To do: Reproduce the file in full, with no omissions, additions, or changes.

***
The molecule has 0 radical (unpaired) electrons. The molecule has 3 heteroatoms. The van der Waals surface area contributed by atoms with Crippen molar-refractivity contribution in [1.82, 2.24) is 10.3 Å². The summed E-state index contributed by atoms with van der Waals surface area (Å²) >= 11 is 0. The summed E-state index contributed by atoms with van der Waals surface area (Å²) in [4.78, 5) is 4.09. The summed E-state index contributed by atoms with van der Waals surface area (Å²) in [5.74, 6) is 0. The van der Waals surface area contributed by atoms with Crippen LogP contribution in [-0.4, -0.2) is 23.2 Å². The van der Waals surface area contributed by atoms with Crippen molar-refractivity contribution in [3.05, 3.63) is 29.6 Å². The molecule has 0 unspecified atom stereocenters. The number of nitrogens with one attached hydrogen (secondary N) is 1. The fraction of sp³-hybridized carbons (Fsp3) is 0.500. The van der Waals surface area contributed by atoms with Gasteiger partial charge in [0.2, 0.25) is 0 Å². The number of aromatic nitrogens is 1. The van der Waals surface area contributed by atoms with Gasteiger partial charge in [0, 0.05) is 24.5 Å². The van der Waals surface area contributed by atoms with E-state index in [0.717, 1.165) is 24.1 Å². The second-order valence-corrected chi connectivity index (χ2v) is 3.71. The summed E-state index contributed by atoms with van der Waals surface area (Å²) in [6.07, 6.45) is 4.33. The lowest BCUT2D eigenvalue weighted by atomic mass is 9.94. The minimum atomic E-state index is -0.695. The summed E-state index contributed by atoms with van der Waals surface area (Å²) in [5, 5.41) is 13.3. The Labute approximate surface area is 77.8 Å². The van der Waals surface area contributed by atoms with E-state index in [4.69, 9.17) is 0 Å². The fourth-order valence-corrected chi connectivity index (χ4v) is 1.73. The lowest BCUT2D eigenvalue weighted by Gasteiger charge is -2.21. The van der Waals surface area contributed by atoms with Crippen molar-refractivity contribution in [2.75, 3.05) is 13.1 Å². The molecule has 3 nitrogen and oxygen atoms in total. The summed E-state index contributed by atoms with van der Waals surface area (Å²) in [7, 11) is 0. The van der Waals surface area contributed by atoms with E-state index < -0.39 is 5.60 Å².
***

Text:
The molecule has 0 radical (unpaired) electrons. The molecule has 3 heteroatoms. The van der Waals surface area contributed by atoms with Crippen molar-refractivity contribution in [1.82, 2.24) is 10.3 Å². The summed E-state index contributed by atoms with van der Waals surface area (Å²) >= 11 is 0. The summed E-state index contributed by atoms with van der Waals surface area (Å²) in [4.78, 5) is 4.09. The summed E-state index contributed by atoms with van der Waals surface area (Å²) in [5.74, 6) is 0. The van der Waals surface area contributed by atoms with Crippen LogP contribution in [-0.4, -0.2) is 23.2 Å². The van der Waals surface area contributed by atoms with Crippen molar-refractivity contribution in [3.05, 3.63) is 29.6 Å². The molecule has 0 unspecified atom stereocenters. The number of nitrogens with one attached hydrogen (secondary N) is 1. The fraction of sp³-hybridized carbons (Fsp3) is 0.500. The van der Waals surface area contributed by atoms with Gasteiger partial charge in [0.2, 0.25) is 0 Å². The number of aromatic nitrogens is 1. The van der Waals surface area contributed by atoms with Gasteiger partial charge in [0, 0.05) is 24.5 Å². The van der Waals surface area contributed by atoms with E-state index in [0.717, 1.165) is 24.1 Å². The second-order valence-corrected chi connectivity index (χ2v) is 3.71. The summed E-state index contributed by atoms with van der Waals surface area (Å²) in [6.07, 6.45) is 4.33. The lowest BCUT2D eigenvalue weighted by atomic mass is 9.94. The minimum atomic E-state index is -0.695. The summed E-state index contributed by atoms with van der Waals surface area (Å²) in [5, 5.41) is 13.3. The Labute approximate surface area is 77.8 Å². The van der Waals surface area contributed by atoms with E-state index in [4.69, 9.17) is 0 Å². The fourth-order valence-corrected chi connectivity index (χ4v) is 1.73. The lowest BCUT2D eigenvalue weighted by Gasteiger charge is -2.21. The van der Waals surface area contributed by atoms with Crippen molar-refractivity contribution in [2.75, 3.05) is 13.1 Å². The molecule has 3 nitrogen and oxygen atoms in total. The summed E-state index contributed by atoms with van der Waals surface area (Å²) in [7, 11) is 0. The van der Waals surface area contributed by atoms with E-state index < -0.39 is 5.60 Å².